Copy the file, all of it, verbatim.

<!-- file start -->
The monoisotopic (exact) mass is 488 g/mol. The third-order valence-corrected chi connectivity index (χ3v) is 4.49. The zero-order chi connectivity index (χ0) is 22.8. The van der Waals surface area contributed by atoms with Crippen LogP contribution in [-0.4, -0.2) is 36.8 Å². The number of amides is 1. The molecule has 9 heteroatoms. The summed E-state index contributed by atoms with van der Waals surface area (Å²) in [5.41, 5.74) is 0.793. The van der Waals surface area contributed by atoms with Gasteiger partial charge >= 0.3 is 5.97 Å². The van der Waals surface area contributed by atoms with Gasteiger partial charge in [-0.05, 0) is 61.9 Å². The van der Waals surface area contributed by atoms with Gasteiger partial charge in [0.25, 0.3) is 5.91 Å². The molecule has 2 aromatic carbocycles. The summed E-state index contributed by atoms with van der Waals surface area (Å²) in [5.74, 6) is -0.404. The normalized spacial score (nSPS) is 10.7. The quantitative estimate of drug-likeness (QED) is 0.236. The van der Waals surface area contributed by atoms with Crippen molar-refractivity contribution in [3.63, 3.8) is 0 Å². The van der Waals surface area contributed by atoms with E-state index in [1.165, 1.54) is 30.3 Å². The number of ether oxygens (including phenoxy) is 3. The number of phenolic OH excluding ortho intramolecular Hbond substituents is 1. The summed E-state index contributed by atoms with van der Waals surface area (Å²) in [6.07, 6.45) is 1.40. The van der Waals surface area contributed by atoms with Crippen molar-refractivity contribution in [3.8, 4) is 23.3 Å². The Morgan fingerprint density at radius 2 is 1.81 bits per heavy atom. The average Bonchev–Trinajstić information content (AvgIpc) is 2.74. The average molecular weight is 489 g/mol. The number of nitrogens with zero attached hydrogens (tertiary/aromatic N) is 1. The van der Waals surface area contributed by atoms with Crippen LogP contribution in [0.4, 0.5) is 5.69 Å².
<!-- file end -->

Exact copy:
The monoisotopic (exact) mass is 488 g/mol. The third-order valence-corrected chi connectivity index (χ3v) is 4.49. The zero-order chi connectivity index (χ0) is 22.8. The van der Waals surface area contributed by atoms with Crippen LogP contribution in [-0.4, -0.2) is 36.8 Å². The number of amides is 1. The molecule has 9 heteroatoms. The summed E-state index contributed by atoms with van der Waals surface area (Å²) in [5.41, 5.74) is 0.793. The van der Waals surface area contributed by atoms with Gasteiger partial charge >= 0.3 is 5.97 Å². The van der Waals surface area contributed by atoms with Gasteiger partial charge in [-0.05, 0) is 61.9 Å². The van der Waals surface area contributed by atoms with Gasteiger partial charge in [0.25, 0.3) is 5.91 Å². The molecule has 2 aromatic carbocycles. The summed E-state index contributed by atoms with van der Waals surface area (Å²) in [5.74, 6) is -0.404. The normalized spacial score (nSPS) is 10.7. The quantitative estimate of drug-likeness (QED) is 0.236. The van der Waals surface area contributed by atoms with Crippen molar-refractivity contribution in [3.63, 3.8) is 0 Å². The van der Waals surface area contributed by atoms with E-state index in [1.165, 1.54) is 30.3 Å². The number of ether oxygens (including phenoxy) is 3. The number of phenolic OH excluding ortho intramolecular Hbond substituents is 1. The summed E-state index contributed by atoms with van der Waals surface area (Å²) in [6.07, 6.45) is 1.40. The van der Waals surface area contributed by atoms with Crippen molar-refractivity contribution in [3.8, 4) is 23.3 Å². The Morgan fingerprint density at radius 2 is 1.81 bits per heavy atom. The average Bonchev–Trinajstić information content (AvgIpc) is 2.74. The average molecular weight is 489 g/mol. The number of nitrogens with zero attached hydrogens (tertiary/aromatic N) is 1. The van der Waals surface area contributed by atoms with Crippen LogP contribution in [0.4, 0.5) is 5.69 Å².